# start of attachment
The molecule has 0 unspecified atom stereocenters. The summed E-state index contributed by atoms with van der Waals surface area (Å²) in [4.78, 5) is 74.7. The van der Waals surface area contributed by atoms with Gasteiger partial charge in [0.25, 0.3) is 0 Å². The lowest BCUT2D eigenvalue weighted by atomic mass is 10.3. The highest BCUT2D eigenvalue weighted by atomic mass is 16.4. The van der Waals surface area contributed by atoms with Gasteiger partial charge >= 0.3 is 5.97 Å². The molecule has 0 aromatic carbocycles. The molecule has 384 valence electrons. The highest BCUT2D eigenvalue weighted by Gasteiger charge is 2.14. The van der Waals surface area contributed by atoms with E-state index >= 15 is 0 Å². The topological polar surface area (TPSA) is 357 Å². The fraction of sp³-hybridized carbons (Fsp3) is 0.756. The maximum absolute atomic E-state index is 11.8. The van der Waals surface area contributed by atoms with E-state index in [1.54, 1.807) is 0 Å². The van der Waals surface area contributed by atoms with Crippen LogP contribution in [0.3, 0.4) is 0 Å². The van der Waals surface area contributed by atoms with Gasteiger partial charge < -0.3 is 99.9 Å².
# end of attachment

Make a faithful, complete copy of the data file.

The molecule has 0 unspecified atom stereocenters. The summed E-state index contributed by atoms with van der Waals surface area (Å²) in [4.78, 5) is 74.7. The van der Waals surface area contributed by atoms with Gasteiger partial charge in [0.25, 0.3) is 0 Å². The lowest BCUT2D eigenvalue weighted by atomic mass is 10.3. The highest BCUT2D eigenvalue weighted by atomic mass is 16.4. The van der Waals surface area contributed by atoms with Gasteiger partial charge >= 0.3 is 5.97 Å². The molecule has 0 aromatic carbocycles. The molecule has 384 valence electrons. The highest BCUT2D eigenvalue weighted by Gasteiger charge is 2.14. The van der Waals surface area contributed by atoms with E-state index >= 15 is 0 Å². The topological polar surface area (TPSA) is 357 Å². The fraction of sp³-hybridized carbons (Fsp3) is 0.756. The maximum absolute atomic E-state index is 11.8. The van der Waals surface area contributed by atoms with E-state index in [1.54, 1.807) is 0 Å². The van der Waals surface area contributed by atoms with Crippen LogP contribution in [0.3, 0.4) is 0 Å². The van der Waals surface area contributed by atoms with Gasteiger partial charge < -0.3 is 99.9 Å².